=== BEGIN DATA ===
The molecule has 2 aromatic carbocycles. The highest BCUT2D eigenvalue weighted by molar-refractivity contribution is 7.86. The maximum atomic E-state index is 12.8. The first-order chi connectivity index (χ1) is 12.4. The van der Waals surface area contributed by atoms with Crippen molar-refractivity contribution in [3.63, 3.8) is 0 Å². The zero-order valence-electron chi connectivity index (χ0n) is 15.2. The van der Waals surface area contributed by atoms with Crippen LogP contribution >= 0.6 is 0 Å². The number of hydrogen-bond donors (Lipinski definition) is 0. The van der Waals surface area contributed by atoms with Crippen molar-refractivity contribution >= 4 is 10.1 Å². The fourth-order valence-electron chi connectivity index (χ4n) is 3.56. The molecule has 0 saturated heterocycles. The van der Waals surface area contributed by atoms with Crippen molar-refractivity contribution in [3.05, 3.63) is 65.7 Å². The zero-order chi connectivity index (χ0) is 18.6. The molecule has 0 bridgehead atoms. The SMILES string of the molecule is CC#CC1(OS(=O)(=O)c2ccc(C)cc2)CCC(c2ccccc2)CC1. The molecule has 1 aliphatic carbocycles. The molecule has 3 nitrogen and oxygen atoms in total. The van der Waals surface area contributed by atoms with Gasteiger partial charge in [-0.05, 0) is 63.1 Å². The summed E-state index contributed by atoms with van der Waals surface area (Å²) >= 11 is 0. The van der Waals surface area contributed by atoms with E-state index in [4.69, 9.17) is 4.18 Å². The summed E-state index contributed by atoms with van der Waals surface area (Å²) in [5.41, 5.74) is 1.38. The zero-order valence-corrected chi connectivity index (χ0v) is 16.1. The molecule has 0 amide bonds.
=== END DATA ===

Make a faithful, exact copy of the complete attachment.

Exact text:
The molecule has 2 aromatic carbocycles. The highest BCUT2D eigenvalue weighted by molar-refractivity contribution is 7.86. The maximum atomic E-state index is 12.8. The first-order chi connectivity index (χ1) is 12.4. The van der Waals surface area contributed by atoms with Crippen molar-refractivity contribution in [3.63, 3.8) is 0 Å². The zero-order valence-electron chi connectivity index (χ0n) is 15.2. The van der Waals surface area contributed by atoms with Crippen LogP contribution >= 0.6 is 0 Å². The number of hydrogen-bond donors (Lipinski definition) is 0. The van der Waals surface area contributed by atoms with Crippen molar-refractivity contribution >= 4 is 10.1 Å². The fourth-order valence-electron chi connectivity index (χ4n) is 3.56. The molecule has 0 saturated heterocycles. The van der Waals surface area contributed by atoms with Crippen molar-refractivity contribution in [3.05, 3.63) is 65.7 Å². The zero-order chi connectivity index (χ0) is 18.6. The molecule has 0 bridgehead atoms. The SMILES string of the molecule is CC#CC1(OS(=O)(=O)c2ccc(C)cc2)CCC(c2ccccc2)CC1. The molecule has 1 aliphatic carbocycles. The molecule has 3 nitrogen and oxygen atoms in total. The van der Waals surface area contributed by atoms with Gasteiger partial charge in [-0.05, 0) is 63.1 Å². The summed E-state index contributed by atoms with van der Waals surface area (Å²) >= 11 is 0. The van der Waals surface area contributed by atoms with E-state index in [4.69, 9.17) is 4.18 Å². The summed E-state index contributed by atoms with van der Waals surface area (Å²) in [5.41, 5.74) is 1.38. The zero-order valence-corrected chi connectivity index (χ0v) is 16.1. The molecule has 0 amide bonds.